Sometime ago, I asked a top-notch scientist how often he accepted papers to review. His answer was curious. He told me: “I publish thirty to forty papers a year. Each one takes two or three reviewers, making about 100 reports. I feel that I have to give this same quantity of reports back to keep the system working. Therefore, I review about 100 papers a year.”
I was a bit surprised. First by the reasoning, which was new to me; second by the number. I asked him how could he find time to review 100 reviews per year, roughly two papers per week. And I was again surprised by his answer: “I don’t really do it myself. I ask my students to review them.”
I think he read the ethical concerns on my face, as he continued somewhat defensively: “I think that this is a good exercise for my students. They learn how to critically read a paper, survey references, write a technical report. Of course, I check each review before submitting it.”
I don’t know numbers for that, but I don’t think that outsourcing a review to students is rare. Many of my colleagues told me that, as students, they were asked by their advisors to review papers. The practice is even captured in this PhD Comics cartoon.
When I asked that professor about his “review policy,” I was trying to get some insight to myself. I usually get two or three review requests per week. Naturally, I have to decline most of them, otherwise I wouldn’t do anything but peer-reviewing, which would ironically grant me to be excluded from the “peer” club in no time.
I basically only accept to review papers that are of immediate interest for me. It may sound opportunistic (and it really is), but seeing what other people in the field are doing ahead publication gives me some competitive advantage.
On the other hand, I don’t ever ask students and co-authors to do the job for me. What I often do is to write back to the editor declining the invitation and suggesting that the review request is sent instead to one of my co-authors, who I think is qualified to do the job. Maybe, in few occasions, I also suggested that some especially boring and troublesome papers were sent to people who I didn’t have in good esteem. (Don’t look at me like that. Nobody can be nice 100% of time…)
To transfer the review job to students is against the rules of most journals. Normally, they explicitly state that the person invited to review must not show or discuss the paper with anyone else, and if an additional opinion is required, the editor should be informed.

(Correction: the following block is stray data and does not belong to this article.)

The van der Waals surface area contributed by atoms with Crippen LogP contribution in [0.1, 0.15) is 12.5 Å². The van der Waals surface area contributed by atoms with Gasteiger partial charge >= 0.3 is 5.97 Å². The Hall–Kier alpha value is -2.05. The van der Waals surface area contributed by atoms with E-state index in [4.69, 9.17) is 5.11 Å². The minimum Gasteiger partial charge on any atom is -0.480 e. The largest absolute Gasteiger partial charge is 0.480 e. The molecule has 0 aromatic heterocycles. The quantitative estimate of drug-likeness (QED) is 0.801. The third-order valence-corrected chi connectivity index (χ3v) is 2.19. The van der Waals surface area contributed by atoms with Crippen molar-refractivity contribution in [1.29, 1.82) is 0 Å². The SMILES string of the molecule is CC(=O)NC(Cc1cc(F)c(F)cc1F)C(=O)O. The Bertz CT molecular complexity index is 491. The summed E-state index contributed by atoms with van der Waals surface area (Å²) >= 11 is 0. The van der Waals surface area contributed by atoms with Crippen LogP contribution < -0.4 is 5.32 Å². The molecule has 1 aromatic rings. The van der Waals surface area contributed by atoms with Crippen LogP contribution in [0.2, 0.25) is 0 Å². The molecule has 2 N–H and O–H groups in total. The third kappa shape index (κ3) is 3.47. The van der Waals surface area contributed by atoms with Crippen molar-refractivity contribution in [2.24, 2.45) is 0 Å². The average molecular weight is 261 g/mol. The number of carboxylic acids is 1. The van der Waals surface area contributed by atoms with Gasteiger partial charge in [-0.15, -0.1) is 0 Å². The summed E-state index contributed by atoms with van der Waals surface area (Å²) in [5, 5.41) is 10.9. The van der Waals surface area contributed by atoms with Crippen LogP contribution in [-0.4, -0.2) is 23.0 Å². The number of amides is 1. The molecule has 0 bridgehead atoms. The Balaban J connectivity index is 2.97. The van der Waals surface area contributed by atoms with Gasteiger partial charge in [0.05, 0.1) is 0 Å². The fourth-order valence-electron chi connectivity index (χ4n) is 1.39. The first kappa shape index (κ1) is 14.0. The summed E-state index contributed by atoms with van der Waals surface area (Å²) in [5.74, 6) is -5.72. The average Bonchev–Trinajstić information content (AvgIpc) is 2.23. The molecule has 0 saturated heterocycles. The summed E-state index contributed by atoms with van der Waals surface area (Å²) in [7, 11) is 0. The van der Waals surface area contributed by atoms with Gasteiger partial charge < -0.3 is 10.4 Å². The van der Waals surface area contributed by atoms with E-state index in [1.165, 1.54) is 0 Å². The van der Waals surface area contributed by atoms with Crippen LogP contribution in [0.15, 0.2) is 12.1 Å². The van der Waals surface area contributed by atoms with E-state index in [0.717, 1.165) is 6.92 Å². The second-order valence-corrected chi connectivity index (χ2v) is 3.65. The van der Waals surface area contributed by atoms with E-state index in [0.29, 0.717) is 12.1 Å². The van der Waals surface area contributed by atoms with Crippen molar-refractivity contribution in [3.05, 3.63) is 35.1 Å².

Even more serious, to transfer the review to students most probably lowers the review quality. I’ve received many reports in the past, filled of primary statements, which clearly denounced that someone with little experience wrote them.
Especially concerning postdocs, who are usually qualified to review a paper, it’s much better to suggest them as alternative reviewers than to ask them to informally do the job. This will help them to improve their CVs and also help editors to be aware of new people coming into the field.
In any case, I liked that professor’s rational that to keep the system working we should give back the same amount as requested for our own papers, although I don’t agree that the number of reports is the measure of this work.
Then, how many reports should I give to break things even?
Suppose I submit a paper and this paper gets, say, two reports before final decision (no matter whether is was accepted or rejected). Suppose yet that I co-author this paper with two other colleagues holding a doctorate (and are eligible as reviewers). Therefore, we three owe the system two reports. And I alone owe 2/3 of a report for that paper alone, where 2/3 is obviously the ratio between the number of reports and of PhD authors.
Then, to know the number of papers I should review in a certain year, I should compute the sum over the reports-number/PhD-authors ratio for each of my papers submitted in the previous year. For me in 2014, for instance, it makes ten papers.
But this is too complicated. I don’t want to keep tabs on these ratios. I want a simple rule of thumb.
I think it is fair to assume that the mean reports-number/PhD-authors ratio is approximately one. Therefore, to break things even and keep system running, I should write one report for each paper I submit.
Putting everything together, I’ve been sticking to the following rules:
1. I will not ask any other person to do the review for me.
2. If I should decline an editor’s invitation, I may suggest one of my young co-workers holding at a doctor degree as an alternative reviewer.
3. For each paper I submit, no matter whether it is accepted or not, I should review one paper.
In principle, these rules sound fair, but it still a lot of work to cope with them. It takes me about five hours to review a paper. Then, I should dedicate a total of more than one work-week per year just reviewing papers. (And there is still the question whether it is fair to transfer these costs to my university, which is paying me for these hours.)
As for the last rule, still with my previous example, I submitted (and published) ten peer-reviewed papers in 2014, therefore, I should have reviewed ten papers in 2015. I just checked my records, and ,in fact, I reviewed fourteen papers. This means I overworked… and I hate overworking. Probably I should compensate for that now in 2016.
- I published the first version of this post about one year ago, but there was some wrong and complicated reasoning there. This is a much clear full revision.
- Take also a look at Sophie C. Lewis’s post on this topic.
- The painting opening this post is the Nicolaes Maes’ An Old Woman Dozing over a Book, 1655.